Sir John Robinson, curate ; o. and a. he has to exhibit. B.A.
”Sir’ – the normal form of address of the clergy at this time.
‘ Bred in the schools’ – Educated in the grammar schools and had no degree.
Penn Parish Register 1596:
John Blower Vicker of Pen was buried the xxiiith day of Aprell and died the xxiith day of the same munth
Penn Parish Register 1596:
– Robertus Rudroppe vicarius de Penne (New hand writing starts)
– M/Chris. Norton & Kath. Robertes, 29th August
– On the same day Robt Rudroppe vicar of Penn did openly in the hearing of the whole congregacon recite all the Articles wch every one admitted to any spirytuall preferment (as parsonage or vicarage) is bewnde to reade.
Liber Cleri 1603. (A survey of the learning or education of the clergy, 1603)
PEN – Q. P’ge approp. end. with a vic. V. vic. 3li. 13s. 4d. P. William Pen, Esq.
I. Robert Rudrop. D. Bat: of Arts. Pr. non L. R. est. Com. 120.
Recus. 1 woman.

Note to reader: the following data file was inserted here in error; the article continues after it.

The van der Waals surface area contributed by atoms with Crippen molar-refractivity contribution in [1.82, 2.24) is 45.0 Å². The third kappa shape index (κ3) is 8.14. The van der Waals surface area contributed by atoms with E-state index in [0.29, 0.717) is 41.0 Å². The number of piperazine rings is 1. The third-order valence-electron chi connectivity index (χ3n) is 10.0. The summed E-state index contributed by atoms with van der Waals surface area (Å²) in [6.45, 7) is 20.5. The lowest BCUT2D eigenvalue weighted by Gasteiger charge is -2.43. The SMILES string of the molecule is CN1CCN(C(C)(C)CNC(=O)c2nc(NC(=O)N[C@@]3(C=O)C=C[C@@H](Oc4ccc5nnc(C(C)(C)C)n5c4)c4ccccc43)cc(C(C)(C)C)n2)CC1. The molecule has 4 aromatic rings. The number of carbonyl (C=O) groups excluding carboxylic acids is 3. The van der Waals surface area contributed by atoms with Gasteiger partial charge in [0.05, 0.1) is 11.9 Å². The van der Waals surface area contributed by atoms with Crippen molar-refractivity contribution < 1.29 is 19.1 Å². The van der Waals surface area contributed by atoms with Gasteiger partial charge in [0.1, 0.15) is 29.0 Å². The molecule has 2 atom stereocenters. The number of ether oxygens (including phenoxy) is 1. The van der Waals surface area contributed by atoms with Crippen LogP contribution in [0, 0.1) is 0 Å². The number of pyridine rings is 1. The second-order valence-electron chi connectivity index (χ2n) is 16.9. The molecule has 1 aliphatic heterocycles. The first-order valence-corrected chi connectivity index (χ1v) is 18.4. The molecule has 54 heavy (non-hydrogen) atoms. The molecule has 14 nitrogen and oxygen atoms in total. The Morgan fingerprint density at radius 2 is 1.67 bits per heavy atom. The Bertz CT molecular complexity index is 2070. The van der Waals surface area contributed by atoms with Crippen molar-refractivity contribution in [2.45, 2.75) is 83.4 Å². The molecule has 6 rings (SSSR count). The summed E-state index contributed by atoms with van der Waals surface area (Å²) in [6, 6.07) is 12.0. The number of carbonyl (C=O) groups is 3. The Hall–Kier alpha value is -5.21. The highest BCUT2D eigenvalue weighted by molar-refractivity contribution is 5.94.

”V.’ – Should probably read 8li. 13s. 4d. or 9li. 13s. 4d.
‘Pr. non L’. – He was not licensed to preach.
‘Com. 120’ – Communicants 120 (MG estimates population about 240?)
‘Recus. 1 woman’ – One recusant, (Ursula, Alice or Martha Penn?).
Buckinghamshire Archdeaconry Court, 1503 – 1523 (Lincoln Records Society)
Courts and Wills 1519-20, No. 332, p.242.
“In dei nomine Amen in the yere of our Lord mo vc and xiijth  I Wyllyam Grove well of mynd butt sumwhatt syck of body make and orden my testament and last wyll in this manner as folowyth.
Fyrst I bequeth my soule to almyghty god to hys blessed moder saynt mary and to all the company of hevyn and my body to be buryed wtin the church yard of Penne.